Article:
Differentiated Instruction is a popular buzzword in many education circles, and while some teachers pass it off as “chaotic” or “too much work” the true Edunators amongst us have learned how to embrace this as one of the essential Weapons of Mass Education.
While many teachers use Differentiated Instruction to provide more targeted instruction where kids need it most, usually after some bit of formative assessment, it can also be used as means of delivering initial instruction. There are essentially three ways in which teachers can easily differentiate instruction, give them a once over and see if there’s anyway you can tailor your instruction to meet the needs of the individual a bit more in your classroom.
1) Differentiate how students learn necessary course material.
Whether it’s by taking notes during a class lecture, playing a game, reading a textbook, or watching a video at home, there are a variety of ways students can come to “know” course material. The basic premise of Differentiated Instruction is that in most cases, teachers shouldn’t care one way or the other HOW students come to know the information, so long as they do in fact learn the material. People who subscribe to the various “learning styles” models first presented in the 1970s often differentiate in this method, as do those simply looking to offer students some choice in their coursework, granting the illusion of control over classroom situations and perhaps aiding in classroom management.
This is perhaps the most common method of differentiation because it’s viable in virtually any subject area, at any grade level. If an objective in Science is to learn to learn the various parts of a cell, it should be of little consequence to a teacher how a student obtains that information, so long as it’s reliable. Even in the more skill-based subjects like Language Arts, where for example the final product may be to produce a persuasive essay, the essential elements of what make constitute a quality persuasive essay may be obtained by any means necessary.
Beyond the appeal to learning-style advocates or those wishing to grant students more freedom, differentiation in this manner is particularly useful when dealing with special education students who may struggle to comprehend things in a certain manner. Likewise, it is beneficial in helping reach English Language Learners, at-risk students or non-readers.
2) Differentiate how students demonstrate understanding of course material.
This one is tricky in the skill based subjects such as Language or Math. If the objective is to solve a multi-step equation, well, sorry little Timmy, you’re screwed. I need to see you do that. Similarly, if the objective is to cook something in Family and Consumer Sciences, writing about cooking just isn’t the same, is it?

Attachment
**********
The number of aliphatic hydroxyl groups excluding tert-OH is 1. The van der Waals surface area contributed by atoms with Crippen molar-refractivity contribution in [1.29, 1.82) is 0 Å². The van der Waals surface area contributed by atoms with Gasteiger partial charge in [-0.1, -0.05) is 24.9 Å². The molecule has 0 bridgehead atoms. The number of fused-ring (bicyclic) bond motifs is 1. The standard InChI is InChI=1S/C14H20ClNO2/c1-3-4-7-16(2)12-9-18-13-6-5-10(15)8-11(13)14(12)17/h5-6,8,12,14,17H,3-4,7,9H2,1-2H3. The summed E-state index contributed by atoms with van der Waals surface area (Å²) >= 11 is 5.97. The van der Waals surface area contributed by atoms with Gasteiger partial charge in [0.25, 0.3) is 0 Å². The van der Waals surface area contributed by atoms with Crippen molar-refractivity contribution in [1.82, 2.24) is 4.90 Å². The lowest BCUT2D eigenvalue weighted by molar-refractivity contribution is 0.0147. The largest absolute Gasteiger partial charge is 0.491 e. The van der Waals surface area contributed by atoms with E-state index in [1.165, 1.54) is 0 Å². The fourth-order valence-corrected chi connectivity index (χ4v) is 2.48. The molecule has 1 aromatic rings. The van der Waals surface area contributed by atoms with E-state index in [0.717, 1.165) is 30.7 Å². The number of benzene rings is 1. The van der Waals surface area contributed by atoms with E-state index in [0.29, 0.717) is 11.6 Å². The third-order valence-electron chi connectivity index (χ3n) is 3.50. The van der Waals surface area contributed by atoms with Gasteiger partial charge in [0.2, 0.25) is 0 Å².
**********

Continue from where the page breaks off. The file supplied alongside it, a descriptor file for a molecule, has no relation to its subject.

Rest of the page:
In the knowledge based classes though, this is certainly not the case. If the objective is to “Explain the Historical Significance of the Civil War” it just doesn’t much matter how a student demonstrates that understanding. Maybe she creates a poster about it, passes a test, or explains it in oral defense grading. Again, it shouldn’t matter to the teacher how a student demonstrates mastery of an objective, so long as he or she has mastered the objective.
3) Differentiate what students learn.
In some ways, this is the opposite of the previous example and a second-cousin to the first. Suppose I’m teaching a knowledge-based class, like Science or Social Studies. I may have a little bit of wiggle room, but for the most part the curriculum dictates what it is students need to be learning about, from George Washington to Issac Newton. It’s tough for me to differentiate exactly what is being taught.
However, in a more skill based class this gets a bit easier. Suppose I’m a Language teacher struggling to get kids to write. It shouldn’t matter to me WHAT they write about, so long as they’re WRITING. The subject manner can easily change in Art class to be more customizable to student interests, whereas in Civics it gets a bit more specific. Students need to learn fractions in Math class, but a great Math teacher can make fractions relevant to just about any student’s interests. The objective doesn’t change, students still need to exhibit a skill, but what they learn about while they exhibit that skill can vary wildly and according to student interests.